“Water, water everywhere, nor any drop to drink”. Samuel Taylor Coleridge’s lines are about a thirsty sailor surrounded by undrinkable seawater, but could as easily refer to the struggle marketers face in driving value from enterprise data.
Data is everywhere – flowing into the organisation at high speed in unprecedented volumes – yet business leaders are not satisfied with their ability to turn this data into insights that create business value. A recent Wunderman survey of 250 senior executives found that 99% believe that data is critical to success, yet 62% feel that that they are unable to turn data into insights or actions. Another study from the Harvard Business Review found that less than half of structured data is actively used in decision making and less than 1% of unstructured data is analysed or used at all.
This challenge will only grow in the next few years as the volume and variety of data flowing into the organisation explodes. Not only are most enterprises collecting more information about customers from digital touchpoints than ever before, they also have unprecedented access to new data sources such as the Internet of Things, public databases and social media.
Cisco estimates that by the end of 2019, the Internet of Things will generate more than 500 zettabytes per year in data, and that number is expected to grow exponentially. Brands need to rethink how they approach data if they are to drive the maximum value from data – to transform it from saltwater into a resource that quenches the enterprise’s thirst for knowledge and insight.
As a starting point to enriching the value an organisation can get from its data, it’s worth considering that the biggest barriers to success are human and organisational in nature. Marketers today have access to powerful data management tools and integrated stacks of marketing solutions, but face challenges in tapping into the full value that this technology can offer.
Thus, one of the first steps should be to look at how the organisation’s structure and culture inhibits the shift towards data-driven decision-making. We have access to technology that enables us to give people the data they want when they want it most. But that requires new thinking, new structures, and new strategies—a focus on breaking down organisational siloes and aligning data strategies and tools across departments.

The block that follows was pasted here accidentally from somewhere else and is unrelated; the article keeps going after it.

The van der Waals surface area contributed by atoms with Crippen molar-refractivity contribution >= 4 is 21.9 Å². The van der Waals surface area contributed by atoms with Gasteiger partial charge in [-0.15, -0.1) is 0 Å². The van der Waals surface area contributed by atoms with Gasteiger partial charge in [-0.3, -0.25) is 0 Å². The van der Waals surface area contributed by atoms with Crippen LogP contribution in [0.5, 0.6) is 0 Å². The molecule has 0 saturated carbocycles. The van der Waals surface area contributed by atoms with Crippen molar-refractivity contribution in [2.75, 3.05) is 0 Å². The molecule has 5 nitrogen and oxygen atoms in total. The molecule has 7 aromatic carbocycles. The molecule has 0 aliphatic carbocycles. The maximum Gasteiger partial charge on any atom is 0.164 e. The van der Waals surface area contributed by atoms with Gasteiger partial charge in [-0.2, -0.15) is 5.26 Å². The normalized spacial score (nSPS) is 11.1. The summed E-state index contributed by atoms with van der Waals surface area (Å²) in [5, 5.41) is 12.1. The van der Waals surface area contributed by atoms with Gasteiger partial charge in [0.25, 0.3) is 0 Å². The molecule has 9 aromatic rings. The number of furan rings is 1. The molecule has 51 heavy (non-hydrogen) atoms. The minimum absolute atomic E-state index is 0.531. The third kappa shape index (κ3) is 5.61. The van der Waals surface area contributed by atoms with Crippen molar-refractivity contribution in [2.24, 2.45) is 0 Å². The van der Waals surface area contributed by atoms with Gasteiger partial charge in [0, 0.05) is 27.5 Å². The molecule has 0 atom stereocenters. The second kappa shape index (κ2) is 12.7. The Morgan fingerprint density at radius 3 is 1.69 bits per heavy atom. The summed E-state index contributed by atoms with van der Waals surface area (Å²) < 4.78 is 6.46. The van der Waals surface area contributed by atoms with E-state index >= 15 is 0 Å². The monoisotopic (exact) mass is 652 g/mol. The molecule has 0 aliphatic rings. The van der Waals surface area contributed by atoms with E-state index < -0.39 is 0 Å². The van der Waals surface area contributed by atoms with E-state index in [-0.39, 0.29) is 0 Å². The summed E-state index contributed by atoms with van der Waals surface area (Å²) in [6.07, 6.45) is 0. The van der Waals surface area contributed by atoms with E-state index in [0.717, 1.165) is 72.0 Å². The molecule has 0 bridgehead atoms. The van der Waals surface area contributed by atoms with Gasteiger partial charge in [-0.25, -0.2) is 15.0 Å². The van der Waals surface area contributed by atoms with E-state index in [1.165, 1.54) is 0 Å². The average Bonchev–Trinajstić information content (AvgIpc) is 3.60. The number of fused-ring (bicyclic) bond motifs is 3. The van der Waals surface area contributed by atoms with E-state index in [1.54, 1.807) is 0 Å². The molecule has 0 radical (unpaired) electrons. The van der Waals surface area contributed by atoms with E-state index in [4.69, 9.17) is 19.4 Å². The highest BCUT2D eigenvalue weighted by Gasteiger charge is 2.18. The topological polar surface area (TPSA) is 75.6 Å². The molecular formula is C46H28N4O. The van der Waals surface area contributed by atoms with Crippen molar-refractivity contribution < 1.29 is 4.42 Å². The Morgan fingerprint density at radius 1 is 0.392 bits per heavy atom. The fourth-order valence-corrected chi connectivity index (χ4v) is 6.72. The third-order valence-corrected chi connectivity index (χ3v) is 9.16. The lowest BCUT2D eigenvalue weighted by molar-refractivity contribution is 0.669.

There is plenty of data, but not all of it is good or useful
We see two ways that organisations can begin to revamp their data management strategies and position themselves to take better advantage of the deluge of big data:
Focus on speed and agility
As Forrester recommends, enterprises should focus on speed, quality and self-service in their data management strategies. There should be a shift away from centralised control towards more flexible data management models and architectures that can respond to fast, constant change.
One lesson we should learn from the decade or so that has passed since big data started to become a buzz phrase is that technology needs to be agile to be fit for purpose today. The emergence of trends such as the rapid maturing of cloud computing and artificial intelligence quickly eclipsed the strategies of enterprises who imagined they had 10 years to implement a Hadoop-focused strategy for big data.
Zoom in on quality and value
There is plenty of data, but not all of it is good or useful. Companies that get the best value from their data will focus on enhancing the quality and value of their data. High-quality, high-value data is accurate, consistent, unique, complete and easy to access at the time it is needed. Here are some ways to evaluate the value of data:
- How good and easily accessible is the data and how likely are others outside the organisation to also have it?
- How applicable to the business or business process is it? How quickly can the data be updated?
- How much does having the data contribute to KPI targets over a given period?
Data should enlighten every function of the business, including customer experience, operations, marketing, sales, service, and finance. As we shift to a more regulated landscape in terms of data privacy and protection, managing this resource in a responsible, consumer-friendly manner will become a competitive advantage.
A data management strategy is critical. The goal should be clear: provide all business functions with quick and complete access to all of the data and analytics that they need, both now and in the future.